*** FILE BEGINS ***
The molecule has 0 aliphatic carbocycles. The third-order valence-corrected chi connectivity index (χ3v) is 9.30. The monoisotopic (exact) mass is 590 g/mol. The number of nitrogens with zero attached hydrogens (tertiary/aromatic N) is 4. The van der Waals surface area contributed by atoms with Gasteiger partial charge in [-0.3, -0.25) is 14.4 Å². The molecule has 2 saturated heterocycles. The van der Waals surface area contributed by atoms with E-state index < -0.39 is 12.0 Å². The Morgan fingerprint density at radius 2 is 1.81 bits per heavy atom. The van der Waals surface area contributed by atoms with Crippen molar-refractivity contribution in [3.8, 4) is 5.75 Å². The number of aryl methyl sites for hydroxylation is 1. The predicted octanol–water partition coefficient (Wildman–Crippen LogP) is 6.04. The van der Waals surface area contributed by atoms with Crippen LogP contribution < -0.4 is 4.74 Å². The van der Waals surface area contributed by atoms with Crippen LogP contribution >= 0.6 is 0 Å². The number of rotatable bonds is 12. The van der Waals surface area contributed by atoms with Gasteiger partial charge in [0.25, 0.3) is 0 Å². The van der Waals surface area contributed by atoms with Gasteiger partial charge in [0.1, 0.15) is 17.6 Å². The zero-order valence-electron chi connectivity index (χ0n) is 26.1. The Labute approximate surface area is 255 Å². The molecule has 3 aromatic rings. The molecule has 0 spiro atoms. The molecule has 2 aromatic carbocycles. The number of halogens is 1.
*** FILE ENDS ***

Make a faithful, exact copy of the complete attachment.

The molecule has 0 aliphatic carbocycles. The third-order valence-corrected chi connectivity index (χ3v) is 9.30. The monoisotopic (exact) mass is 590 g/mol. The number of nitrogens with zero attached hydrogens (tertiary/aromatic N) is 4. The van der Waals surface area contributed by atoms with Gasteiger partial charge in [-0.3, -0.25) is 14.4 Å². The molecule has 2 saturated heterocycles. The van der Waals surface area contributed by atoms with E-state index < -0.39 is 12.0 Å². The Morgan fingerprint density at radius 2 is 1.81 bits per heavy atom. The van der Waals surface area contributed by atoms with Crippen molar-refractivity contribution in [3.8, 4) is 5.75 Å². The number of aryl methyl sites for hydroxylation is 1. The predicted octanol–water partition coefficient (Wildman–Crippen LogP) is 6.04. The van der Waals surface area contributed by atoms with Crippen LogP contribution < -0.4 is 4.74 Å². The van der Waals surface area contributed by atoms with Crippen LogP contribution >= 0.6 is 0 Å². The number of rotatable bonds is 12. The van der Waals surface area contributed by atoms with Gasteiger partial charge in [0.25, 0.3) is 0 Å². The van der Waals surface area contributed by atoms with Gasteiger partial charge in [0.1, 0.15) is 17.6 Å². The zero-order valence-electron chi connectivity index (χ0n) is 26.1. The Labute approximate surface area is 255 Å². The molecule has 3 aromatic rings. The molecule has 0 spiro atoms. The molecule has 2 aromatic carbocycles. The number of halogens is 1.